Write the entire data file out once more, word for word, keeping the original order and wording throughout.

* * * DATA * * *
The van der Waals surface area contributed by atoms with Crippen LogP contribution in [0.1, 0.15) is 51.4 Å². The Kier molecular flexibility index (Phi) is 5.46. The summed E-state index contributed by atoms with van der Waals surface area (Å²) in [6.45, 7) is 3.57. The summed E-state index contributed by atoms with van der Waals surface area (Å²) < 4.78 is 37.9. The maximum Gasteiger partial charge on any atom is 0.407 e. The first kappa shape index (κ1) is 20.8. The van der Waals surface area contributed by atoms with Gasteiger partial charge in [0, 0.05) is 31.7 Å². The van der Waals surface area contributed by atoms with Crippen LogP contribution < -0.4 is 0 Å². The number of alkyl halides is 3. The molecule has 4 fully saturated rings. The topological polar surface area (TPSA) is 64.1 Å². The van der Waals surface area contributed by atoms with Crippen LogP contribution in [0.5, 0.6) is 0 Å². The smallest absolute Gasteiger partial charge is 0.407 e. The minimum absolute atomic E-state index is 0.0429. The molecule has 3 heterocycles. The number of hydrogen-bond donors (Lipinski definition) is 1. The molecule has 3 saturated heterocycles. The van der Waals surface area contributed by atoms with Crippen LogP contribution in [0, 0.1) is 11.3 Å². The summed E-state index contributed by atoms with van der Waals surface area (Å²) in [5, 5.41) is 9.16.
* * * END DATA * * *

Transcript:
The van der Waals surface area contributed by atoms with Crippen LogP contribution in [0.1, 0.15) is 51.4 Å². The Kier molecular flexibility index (Phi) is 5.46. The summed E-state index contributed by atoms with van der Waals surface area (Å²) in [6.45, 7) is 3.57. The summed E-state index contributed by atoms with van der Waals surface area (Å²) < 4.78 is 37.9. The maximum Gasteiger partial charge on any atom is 0.407 e. The first kappa shape index (κ1) is 20.8. The van der Waals surface area contributed by atoms with Gasteiger partial charge in [0, 0.05) is 31.7 Å². The van der Waals surface area contributed by atoms with Crippen LogP contribution < -0.4 is 0 Å². The number of alkyl halides is 3. The molecule has 4 fully saturated rings. The topological polar surface area (TPSA) is 64.1 Å². The van der Waals surface area contributed by atoms with Crippen LogP contribution in [0.5, 0.6) is 0 Å². The smallest absolute Gasteiger partial charge is 0.407 e. The minimum absolute atomic E-state index is 0.0429. The molecule has 3 heterocycles. The number of hydrogen-bond donors (Lipinski definition) is 1. The molecule has 3 saturated heterocycles. The van der Waals surface area contributed by atoms with Crippen LogP contribution in [0, 0.1) is 11.3 Å². The summed E-state index contributed by atoms with van der Waals surface area (Å²) in [5, 5.41) is 9.16.